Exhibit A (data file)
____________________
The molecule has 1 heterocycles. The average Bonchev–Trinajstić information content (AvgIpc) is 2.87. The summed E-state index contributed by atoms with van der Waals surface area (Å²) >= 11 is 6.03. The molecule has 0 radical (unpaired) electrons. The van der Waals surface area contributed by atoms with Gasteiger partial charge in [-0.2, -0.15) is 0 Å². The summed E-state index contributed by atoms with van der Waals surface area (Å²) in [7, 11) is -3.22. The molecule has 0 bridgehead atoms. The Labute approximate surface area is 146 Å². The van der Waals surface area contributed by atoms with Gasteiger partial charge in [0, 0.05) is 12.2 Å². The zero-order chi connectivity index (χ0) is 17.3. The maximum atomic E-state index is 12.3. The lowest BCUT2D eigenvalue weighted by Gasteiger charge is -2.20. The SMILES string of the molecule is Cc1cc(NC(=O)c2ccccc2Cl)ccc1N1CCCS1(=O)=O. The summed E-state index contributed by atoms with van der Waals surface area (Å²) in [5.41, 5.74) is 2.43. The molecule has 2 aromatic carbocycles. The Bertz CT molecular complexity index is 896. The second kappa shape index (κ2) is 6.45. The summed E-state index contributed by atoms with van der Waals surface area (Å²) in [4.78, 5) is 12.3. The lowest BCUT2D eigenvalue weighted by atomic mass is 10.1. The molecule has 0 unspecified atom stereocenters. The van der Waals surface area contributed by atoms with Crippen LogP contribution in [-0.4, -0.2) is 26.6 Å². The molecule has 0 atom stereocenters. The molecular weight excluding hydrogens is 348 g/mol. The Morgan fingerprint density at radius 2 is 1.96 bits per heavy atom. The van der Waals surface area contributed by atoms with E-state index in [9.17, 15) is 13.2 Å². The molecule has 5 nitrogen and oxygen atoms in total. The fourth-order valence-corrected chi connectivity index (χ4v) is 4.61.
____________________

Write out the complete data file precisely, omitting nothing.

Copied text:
The molecule has 1 heterocycles. The average Bonchev–Trinajstić information content (AvgIpc) is 2.87. The summed E-state index contributed by atoms with van der Waals surface area (Å²) >= 11 is 6.03. The molecule has 0 radical (unpaired) electrons. The van der Waals surface area contributed by atoms with Gasteiger partial charge in [-0.2, -0.15) is 0 Å². The summed E-state index contributed by atoms with van der Waals surface area (Å²) in [7, 11) is -3.22. The molecule has 0 bridgehead atoms. The Labute approximate surface area is 146 Å². The van der Waals surface area contributed by atoms with Gasteiger partial charge in [0, 0.05) is 12.2 Å². The zero-order chi connectivity index (χ0) is 17.3. The maximum atomic E-state index is 12.3. The lowest BCUT2D eigenvalue weighted by Gasteiger charge is -2.20. The SMILES string of the molecule is Cc1cc(NC(=O)c2ccccc2Cl)ccc1N1CCCS1(=O)=O. The summed E-state index contributed by atoms with van der Waals surface area (Å²) in [5.41, 5.74) is 2.43. The molecule has 2 aromatic carbocycles. The Bertz CT molecular complexity index is 896. The second kappa shape index (κ2) is 6.45. The summed E-state index contributed by atoms with van der Waals surface area (Å²) in [4.78, 5) is 12.3. The lowest BCUT2D eigenvalue weighted by atomic mass is 10.1. The molecule has 0 unspecified atom stereocenters. The van der Waals surface area contributed by atoms with Crippen LogP contribution in [-0.4, -0.2) is 26.6 Å². The molecule has 0 atom stereocenters. The molecular weight excluding hydrogens is 348 g/mol. The Morgan fingerprint density at radius 2 is 1.96 bits per heavy atom. The van der Waals surface area contributed by atoms with E-state index in [9.17, 15) is 13.2 Å². The molecule has 5 nitrogen and oxygen atoms in total. The fourth-order valence-corrected chi connectivity index (χ4v) is 4.61.